BA101, Midterm #1 Study Guide
BA101, Midterm #1 Study Guide BA 101
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This 1 page Study Guide was uploaded by Emma Cochrane on Sunday January 31, 2016. The Study Guide belongs to BA 101 at University of Oregon taught by Engel S in Fall 2015. Since its upload, it has received 626 views. For similar materials see Intro To Business in Business at University of Oregon.
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If Emma isn't already a tutor, they should be. Haven't had any of this stuff explained to me as clearly as this was. I appreciate the help!
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Date Created: 01/31/16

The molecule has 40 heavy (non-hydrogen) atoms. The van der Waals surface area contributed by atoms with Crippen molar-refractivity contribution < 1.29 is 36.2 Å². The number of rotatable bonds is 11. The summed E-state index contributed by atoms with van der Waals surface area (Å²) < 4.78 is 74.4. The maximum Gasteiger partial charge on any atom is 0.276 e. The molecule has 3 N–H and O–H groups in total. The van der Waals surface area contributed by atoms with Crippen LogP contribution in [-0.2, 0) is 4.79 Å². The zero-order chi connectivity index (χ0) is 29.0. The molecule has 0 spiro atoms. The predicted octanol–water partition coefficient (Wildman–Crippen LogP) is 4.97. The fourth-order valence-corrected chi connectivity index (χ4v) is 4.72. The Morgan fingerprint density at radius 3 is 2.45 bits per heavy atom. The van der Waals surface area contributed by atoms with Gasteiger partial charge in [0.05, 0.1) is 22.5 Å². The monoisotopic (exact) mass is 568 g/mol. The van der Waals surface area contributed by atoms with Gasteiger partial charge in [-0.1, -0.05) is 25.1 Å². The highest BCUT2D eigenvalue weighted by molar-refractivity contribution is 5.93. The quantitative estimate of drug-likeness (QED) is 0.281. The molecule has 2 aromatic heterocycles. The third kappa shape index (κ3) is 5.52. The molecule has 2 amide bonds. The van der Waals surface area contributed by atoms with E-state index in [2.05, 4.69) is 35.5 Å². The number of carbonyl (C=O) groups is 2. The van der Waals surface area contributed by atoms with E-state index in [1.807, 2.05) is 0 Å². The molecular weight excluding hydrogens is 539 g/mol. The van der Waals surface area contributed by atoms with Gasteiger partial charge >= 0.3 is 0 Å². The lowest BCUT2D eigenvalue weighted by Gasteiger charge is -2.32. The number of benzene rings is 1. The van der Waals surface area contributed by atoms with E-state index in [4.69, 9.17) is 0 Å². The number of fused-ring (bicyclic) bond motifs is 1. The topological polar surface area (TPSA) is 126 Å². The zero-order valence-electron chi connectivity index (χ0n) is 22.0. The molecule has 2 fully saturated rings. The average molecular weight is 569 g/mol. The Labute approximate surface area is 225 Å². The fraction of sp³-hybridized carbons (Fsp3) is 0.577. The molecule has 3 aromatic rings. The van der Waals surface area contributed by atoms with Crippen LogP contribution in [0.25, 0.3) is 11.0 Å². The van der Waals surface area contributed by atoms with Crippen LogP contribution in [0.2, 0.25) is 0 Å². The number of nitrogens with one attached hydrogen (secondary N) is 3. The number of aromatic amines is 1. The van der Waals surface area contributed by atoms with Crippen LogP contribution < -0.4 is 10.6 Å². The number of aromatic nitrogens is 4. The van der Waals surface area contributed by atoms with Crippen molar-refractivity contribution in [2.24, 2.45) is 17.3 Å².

Important deﬁnitions: Finance: where the company got the money to buy the assets to start the business; there is equity ﬁnancing and there is borrowing ﬁnancing. Accounting: looking forwards and backwards; evaluates the company and issues income statements (quarterly) on how the company operated looking backwards and predicts what will happen in the future Management (HR): decides who to hire and how many people to hire, decides what to pay them and what beneﬁts they get, decides how much of production should be manual labor and how much should be machine labor. Chooses to hire the best people they can as competition to other businesses. Research and Development: chooses what products to come out with based on what people want to buy, designs product for consumers. Operations: what’s going on inside the factory: Is it running eﬃciently? Are materials being used eﬃciently? Is everything cost eﬀective? How much factory capacity needs to be added with company growth? Marketing: an organizational function and a set of process for creating, communicating, and delivering value to customers and for managing customer relationships in ways that beneﬁt the organization and it stakeholders. Includes: Product (what it is), Price (how much it costs), Place (where it can be bought), Promotion (advertising), and Service (customer service). Demographics: age, gender, income, education, etc. Psychographics: lifestyle, beliefs, etc. Segments are diﬀerent groups of customers that companies can describe. Purchasing Criteria: What you want in a product Expectations: What you expect from your purchase criteria Importance: Prioritized purchasing criteria (this has to add up to 100%) Attractiveness: What buyer rates product on based on purchasing criteria and expectations Customer Survey Score: Used to compare products between competitors. Mean Time Before Failure (MTBF): Average time before a product lasts before breaking/failing. (how reliability is measured) Price: The lower the price, the more attractive, but if you sell it too low priced, you won’t make a proﬁt. Age: How old is the product? When was the last time there was an upgrade or an update. Position: Position within the market. (Uses monthly customer survey score) Proﬁt Maximization: setting prices so that total revenue is as large as possible relative to total cost. Diminishing Returns: the more you invest, the less you get back. Promotion: your message Awareness: Percent of the market that received the message. Owner’s Equity: what the owner’s own (accumulated proﬁts of the company) Common Stock: original investment by owners Retained Earnings: proﬁts accumulated Liabilities: loans/borrowing Assets: cash, inventory, equipment, accumulated depreciation (land, buildings, etc) Capacity: how many units the factory can produce Important Equations: Sales – Expenses = Proﬁt (proﬁt ≠ revenue) or total revenues – total cost = proﬁt Sales (revenues) = price x quantity sold (demand) Contribution margin – ﬁxed expenses = net proﬁt Customer Survey Score: importance % x attractiveness points, then adding all numbers together. Industry unit sales last year x industry growth rate % = next year industry demand forecast Next year industry demand forecast x my company’s market share percentage = my company’s demand forecast Assets = Liabilities + Owner’s Equity Forecast + (forecast/12) = number of units available for sale CM% = CM/Sales Add capacity: $6/unit ﬂoor space Add automation: $4/unit leve if you increase the automation levels, labor declines by $1.12 per unit. Types of Customers Low Tech Customers People who buy the cheaper, more easily manufactured option High Tech Customers People who buy the more expensive, more complicated/more diﬃcultly manufactured option Who are our customers? Low tech High tech What do they want? Price Age Reliability Positioning Segments Segments are diﬀerent groups of customers that companies can describe (geographic, psychographic, demographic) Within a segment, customers share similar characteristics Ex: Same age, same gender, same income, same lifestyle, etc. Companies don’t always market to all segments. They choose which ones they want to market to. Segments chosen to market to become the target market. Segments are described using demographics and psychographics Segment Criteria Ranking Low Tech Market: 1. Price 2. Age 3. Reliability 4. Positioning High Tech Market: 1. Positioning 2. Age 3. Prices 4. Reliability Marketing Research Primary Data Research: research is done by the company/research department (used when answer isn’t readily available) Ex: surveys, observational research, contracting a third party to do research speciﬁcally for you Secondary Data Research: Someone has already done the research and made it publicly available for a free or for a fee. (most used way of collecting research) Ex: online research, book research (anything that’s already been done and is available) Perceived Age You introduce a product on July 1, 2010. On July 1, 2010 it is 0 years old. On December 31, 2010 it’s .5 years old. You reposition and the revision date is July 1, 2010 On June 30, 2010, it’s almost 2 years old. On July 1, 2010, it’s perceived age is cut in half (1 year old) Seller’s Market Limited supply is available due to stock out Customers search for any available products and reduce their expectation (rough cut) Sellers have the opportunity to sell 'less appealing' products Can add $9.99 to price Buyer’s Market Supply and demand are in equilibrium There is plenty of product available Can’t raise prices Watch pricing, watch range Capacity Your total capacity represents what you are capable of producing in your ﬁrst shift. You have a second overtime shift and it is an expensive way to build products, but you can produce a total of twice the amount of the ﬁrst shift. Forecast + 1 month demand (inventory target)